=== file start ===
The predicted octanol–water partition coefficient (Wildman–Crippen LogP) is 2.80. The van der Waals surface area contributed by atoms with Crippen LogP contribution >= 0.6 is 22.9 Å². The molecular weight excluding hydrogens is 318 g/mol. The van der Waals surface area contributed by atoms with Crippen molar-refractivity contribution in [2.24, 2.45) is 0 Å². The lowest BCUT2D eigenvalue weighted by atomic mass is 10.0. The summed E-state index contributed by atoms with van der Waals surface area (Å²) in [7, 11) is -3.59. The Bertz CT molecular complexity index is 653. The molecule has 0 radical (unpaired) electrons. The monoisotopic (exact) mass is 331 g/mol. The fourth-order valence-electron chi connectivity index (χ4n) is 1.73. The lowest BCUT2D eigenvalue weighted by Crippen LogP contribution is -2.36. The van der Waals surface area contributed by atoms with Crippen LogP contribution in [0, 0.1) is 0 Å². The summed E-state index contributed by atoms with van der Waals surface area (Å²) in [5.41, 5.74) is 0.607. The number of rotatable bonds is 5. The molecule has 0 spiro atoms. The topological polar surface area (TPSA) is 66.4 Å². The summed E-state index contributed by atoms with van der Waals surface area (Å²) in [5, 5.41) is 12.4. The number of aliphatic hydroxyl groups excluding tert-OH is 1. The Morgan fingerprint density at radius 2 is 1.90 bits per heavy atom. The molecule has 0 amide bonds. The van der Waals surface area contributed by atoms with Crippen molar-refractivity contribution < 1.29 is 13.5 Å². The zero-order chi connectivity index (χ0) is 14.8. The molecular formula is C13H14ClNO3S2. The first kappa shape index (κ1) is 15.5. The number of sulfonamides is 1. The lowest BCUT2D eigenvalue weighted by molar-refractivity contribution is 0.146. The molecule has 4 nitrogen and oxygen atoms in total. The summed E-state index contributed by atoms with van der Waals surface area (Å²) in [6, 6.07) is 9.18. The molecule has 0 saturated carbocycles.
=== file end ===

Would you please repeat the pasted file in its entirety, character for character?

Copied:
The predicted octanol–water partition coefficient (Wildman–Crippen LogP) is 2.80. The van der Waals surface area contributed by atoms with Crippen LogP contribution >= 0.6 is 22.9 Å². The molecular weight excluding hydrogens is 318 g/mol. The van der Waals surface area contributed by atoms with Crippen molar-refractivity contribution in [2.24, 2.45) is 0 Å². The lowest BCUT2D eigenvalue weighted by atomic mass is 10.0. The summed E-state index contributed by atoms with van der Waals surface area (Å²) in [7, 11) is -3.59. The Bertz CT molecular complexity index is 653. The molecule has 0 radical (unpaired) electrons. The monoisotopic (exact) mass is 331 g/mol. The fourth-order valence-electron chi connectivity index (χ4n) is 1.73. The lowest BCUT2D eigenvalue weighted by Crippen LogP contribution is -2.36. The van der Waals surface area contributed by atoms with Crippen LogP contribution in [0, 0.1) is 0 Å². The summed E-state index contributed by atoms with van der Waals surface area (Å²) in [5.41, 5.74) is 0.607. The number of rotatable bonds is 5. The molecule has 0 spiro atoms. The topological polar surface area (TPSA) is 66.4 Å². The summed E-state index contributed by atoms with van der Waals surface area (Å²) in [5, 5.41) is 12.4. The number of aliphatic hydroxyl groups excluding tert-OH is 1. The Morgan fingerprint density at radius 2 is 1.90 bits per heavy atom. The molecule has 0 amide bonds. The van der Waals surface area contributed by atoms with Crippen molar-refractivity contribution < 1.29 is 13.5 Å². The zero-order chi connectivity index (χ0) is 14.8. The molecular formula is C13H14ClNO3S2. The first kappa shape index (κ1) is 15.5. The number of sulfonamides is 1. The lowest BCUT2D eigenvalue weighted by molar-refractivity contribution is 0.146. The molecule has 4 nitrogen and oxygen atoms in total. The summed E-state index contributed by atoms with van der Waals surface area (Å²) in [6, 6.07) is 9.18. The molecule has 0 saturated carbocycles.